Recently a student in a college nutrition class I teach raised her hand to contribute to a discussion on heartburn.  She indicated that her doctor told her to drink whole milk to help her heartburn.  She stressed that the doctor noted it HAD to be whole milk.  Since she was not interested in drinking whole milk, this recommendation was not followed through on by the student.  The recommendation was neither realistic for her, and probably not really the best advice to take anyway with regard to managing heartburn.

You know if you have suffered from heartburn.  You may actually have a burning sensation in either your chest, mouth, or both areas.  You may have a constant sore throat.  You may even bring up vomit.

Common factors contributing to heartburn include: pregnancy, smoking, certain medications, obesity, and alcohol.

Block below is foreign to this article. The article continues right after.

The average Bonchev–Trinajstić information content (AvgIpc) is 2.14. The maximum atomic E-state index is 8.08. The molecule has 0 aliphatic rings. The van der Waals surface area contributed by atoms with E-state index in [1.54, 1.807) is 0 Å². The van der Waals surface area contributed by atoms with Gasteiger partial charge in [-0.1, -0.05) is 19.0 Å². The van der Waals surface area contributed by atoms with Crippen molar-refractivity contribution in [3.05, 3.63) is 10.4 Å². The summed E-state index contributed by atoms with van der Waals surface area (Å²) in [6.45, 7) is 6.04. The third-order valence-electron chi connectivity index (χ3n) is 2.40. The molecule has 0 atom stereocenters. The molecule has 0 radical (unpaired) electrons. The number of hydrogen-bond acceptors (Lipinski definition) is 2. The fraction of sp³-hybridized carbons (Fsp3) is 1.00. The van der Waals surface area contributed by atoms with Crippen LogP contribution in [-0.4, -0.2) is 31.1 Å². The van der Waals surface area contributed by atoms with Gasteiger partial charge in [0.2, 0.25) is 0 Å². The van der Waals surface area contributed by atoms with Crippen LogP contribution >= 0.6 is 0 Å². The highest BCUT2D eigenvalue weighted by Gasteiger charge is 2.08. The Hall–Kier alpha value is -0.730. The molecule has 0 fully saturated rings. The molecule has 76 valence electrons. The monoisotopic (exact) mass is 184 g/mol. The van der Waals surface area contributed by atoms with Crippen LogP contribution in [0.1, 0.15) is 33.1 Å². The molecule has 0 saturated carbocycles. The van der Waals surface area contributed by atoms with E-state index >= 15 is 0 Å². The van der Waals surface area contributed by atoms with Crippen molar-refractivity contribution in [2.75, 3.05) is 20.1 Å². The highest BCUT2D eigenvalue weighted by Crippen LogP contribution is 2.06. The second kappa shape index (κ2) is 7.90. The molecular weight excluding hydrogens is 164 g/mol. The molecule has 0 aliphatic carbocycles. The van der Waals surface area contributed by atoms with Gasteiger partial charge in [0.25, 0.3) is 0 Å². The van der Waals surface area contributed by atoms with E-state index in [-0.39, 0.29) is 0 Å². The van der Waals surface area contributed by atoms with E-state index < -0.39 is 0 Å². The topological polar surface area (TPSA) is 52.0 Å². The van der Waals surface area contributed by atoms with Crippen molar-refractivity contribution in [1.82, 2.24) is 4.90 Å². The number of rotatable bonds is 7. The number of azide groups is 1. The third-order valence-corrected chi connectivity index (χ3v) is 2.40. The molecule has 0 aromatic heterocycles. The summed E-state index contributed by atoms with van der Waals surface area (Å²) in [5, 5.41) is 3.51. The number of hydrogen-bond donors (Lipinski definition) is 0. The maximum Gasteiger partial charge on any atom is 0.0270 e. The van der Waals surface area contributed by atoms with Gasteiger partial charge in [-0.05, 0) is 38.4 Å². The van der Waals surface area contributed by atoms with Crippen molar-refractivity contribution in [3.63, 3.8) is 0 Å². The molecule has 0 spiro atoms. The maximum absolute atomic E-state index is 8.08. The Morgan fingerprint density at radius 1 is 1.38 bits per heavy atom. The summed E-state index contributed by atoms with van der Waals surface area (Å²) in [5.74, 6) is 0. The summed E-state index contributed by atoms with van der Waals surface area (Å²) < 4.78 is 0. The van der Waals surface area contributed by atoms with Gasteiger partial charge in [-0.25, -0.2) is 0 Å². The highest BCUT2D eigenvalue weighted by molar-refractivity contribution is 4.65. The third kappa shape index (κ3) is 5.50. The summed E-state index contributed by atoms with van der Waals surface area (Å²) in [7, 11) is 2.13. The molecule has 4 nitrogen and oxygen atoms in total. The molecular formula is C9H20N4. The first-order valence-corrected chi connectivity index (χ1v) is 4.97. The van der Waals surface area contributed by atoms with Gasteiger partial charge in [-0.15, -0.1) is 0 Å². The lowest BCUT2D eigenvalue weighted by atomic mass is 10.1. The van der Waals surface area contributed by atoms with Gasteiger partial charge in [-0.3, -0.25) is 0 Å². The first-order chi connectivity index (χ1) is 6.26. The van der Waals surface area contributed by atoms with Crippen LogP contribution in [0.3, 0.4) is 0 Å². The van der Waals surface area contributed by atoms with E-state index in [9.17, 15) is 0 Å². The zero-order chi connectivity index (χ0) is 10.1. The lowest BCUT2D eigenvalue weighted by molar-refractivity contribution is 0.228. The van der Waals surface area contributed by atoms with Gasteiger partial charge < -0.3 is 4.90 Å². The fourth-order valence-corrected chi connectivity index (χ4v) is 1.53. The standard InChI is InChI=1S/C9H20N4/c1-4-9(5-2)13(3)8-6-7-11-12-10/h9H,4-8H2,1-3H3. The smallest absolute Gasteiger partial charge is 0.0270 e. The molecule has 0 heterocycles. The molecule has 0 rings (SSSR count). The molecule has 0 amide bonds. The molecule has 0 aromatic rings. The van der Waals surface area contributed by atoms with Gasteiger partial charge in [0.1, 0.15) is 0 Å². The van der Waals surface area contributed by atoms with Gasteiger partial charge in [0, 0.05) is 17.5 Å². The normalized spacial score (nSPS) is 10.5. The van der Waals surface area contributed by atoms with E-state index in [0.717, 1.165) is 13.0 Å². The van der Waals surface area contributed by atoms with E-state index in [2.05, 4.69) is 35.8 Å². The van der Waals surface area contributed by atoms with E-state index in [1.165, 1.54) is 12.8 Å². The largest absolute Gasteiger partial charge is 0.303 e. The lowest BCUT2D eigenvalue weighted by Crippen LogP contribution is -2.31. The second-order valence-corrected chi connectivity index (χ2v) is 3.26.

Food Factors.  Certain foods are known to aggravate heartburn.  Consider the following list of foods and evaluate if your symptoms are worse when you eat these foods.

  • Citrus fruits (limes, lemons, oranges, grapefruit)
  • Spicy foods
  • Chocolate
  • Caffeinated food (coffee, soda pop, tea)
  • High fat foods (salad dressing, oil, butter, margarine, fried foods, rich desserts)
  • Raw onions and garlic
  • Tomato based foods
  • Peppermint or spearmint oils (sometimes recommended for irritable bowel syndrome)

Lifestyle Factors.  By manipulating your daily habits, you can help to decrease your heartburn symptoms.

  • Make sure you eat a low fat diet
  • Avoid alcohol
  • Mange your weight and lose weight if you are overweight.
  • Avoid overly large meals-instead eat smaller meals more frequently.
  • If necessary, prop your head up with multiple pillows at night.  This makes it a bit more difficult for the acid to back up into your esophagus.
  • Drink liquids between meals, instead of with your meals.
  • Wear loose clothes.
  • Wait several hours to lie down after a larger meal.

Taking these first steps to halting heartburn can be very effective.  You can always consult with a dietitian as well.  If your symptoms persist even after diet and lifestyle adjustments, you should see your physician for medical management of your problem.